ADI advocates for new development policies
The Alliance for Development and Industrialization (ADI) an advocacy group which brings together new generation entrepreneurs and industrialists under one umbrella, wishes to congratulate the President-elect, Nana Akufo Addo on his electoral victory and consequent mandate to form and lead the government over the next four years.
We are optimistic that the incoming President will oversee changes in the operating environment for businesses that will make it more private enterprise friendly, and will implement macro-economic policies that will make Ghana more attractive for both local and foreign investment, while significantly improving the living standards of the general populace.
We also congratulate all the winners of Parliamentary seats and look forward to their enlightened, committed, efforts to devise and pass legislation that will benefit Ghana and its citizens.
We hold the view that the expansionary, supply-side driven economic policies mooted by the incoming government are in the right direction and our members are committed to supporting the efforts of the State in actualizing them for the benefit of all Ghanaians.
However we are demanding that the incoming government goes beyond the policies proposed in its election manifesto, to introduce further policies that have the potential to radically transform Ghana’s development paradigm. To this end we advocate that the incoming government adopt the following specific policies in furtherance of its agenda for accelerated economic growth and restructuring of the economy for sustainable development over the long term.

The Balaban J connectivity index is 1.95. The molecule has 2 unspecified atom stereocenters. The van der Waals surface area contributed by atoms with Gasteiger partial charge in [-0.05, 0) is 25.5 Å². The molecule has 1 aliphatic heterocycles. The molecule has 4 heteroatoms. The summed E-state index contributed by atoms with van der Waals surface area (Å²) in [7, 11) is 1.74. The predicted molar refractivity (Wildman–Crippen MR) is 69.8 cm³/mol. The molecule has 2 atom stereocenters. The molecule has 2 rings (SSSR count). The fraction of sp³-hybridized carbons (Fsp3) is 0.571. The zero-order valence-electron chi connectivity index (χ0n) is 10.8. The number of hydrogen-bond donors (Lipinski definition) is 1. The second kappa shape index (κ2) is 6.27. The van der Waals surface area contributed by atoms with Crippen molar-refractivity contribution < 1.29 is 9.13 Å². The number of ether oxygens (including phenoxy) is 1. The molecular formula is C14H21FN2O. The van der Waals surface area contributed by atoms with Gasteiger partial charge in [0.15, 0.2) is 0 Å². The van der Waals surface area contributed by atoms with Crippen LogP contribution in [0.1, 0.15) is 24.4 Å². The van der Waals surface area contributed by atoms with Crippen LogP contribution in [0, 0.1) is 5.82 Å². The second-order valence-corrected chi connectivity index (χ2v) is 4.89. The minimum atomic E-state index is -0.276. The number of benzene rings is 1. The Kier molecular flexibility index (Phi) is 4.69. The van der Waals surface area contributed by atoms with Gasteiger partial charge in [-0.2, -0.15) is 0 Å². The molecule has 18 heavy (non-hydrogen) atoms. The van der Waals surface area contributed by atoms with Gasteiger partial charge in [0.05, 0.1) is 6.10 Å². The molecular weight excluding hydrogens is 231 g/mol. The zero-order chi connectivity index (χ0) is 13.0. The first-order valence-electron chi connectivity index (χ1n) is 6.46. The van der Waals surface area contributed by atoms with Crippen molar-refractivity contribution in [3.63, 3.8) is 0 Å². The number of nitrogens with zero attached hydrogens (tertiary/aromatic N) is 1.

•The one district, one industry policy should be a minimum, rather than an ultimate target. The fact is that the one district, one industry policy is needed in that it would ensure a minimum level of industrialization, and consequent value addition, wealth creation and employment generation in every district, thus ensuring the spread of industrial activity and its benefits nationwide.
However, not all districts are equally endowed with inputs for industrial production; indeed some districts have the potential to host several economically viable projects, and such districts should not be deprived of the opportunity to fully fulfill their potentials. Rather government should deliberately encourage and indeed facilitate as many industries as are viable in each district.
•Churches should be encouraged and facilitated to own businesses, especially in the hinterlands, where they are potentially the most capable institutional investors available. They possess the requisite capital, have access to capable human resources and importantly, are more likely to apply ethical conduct to their operations.
Besides this holds the potential to resolve the long-debated issue of taxation of churches. If they are actively involved in business, they can be taxed on their business profits rather than on their collections.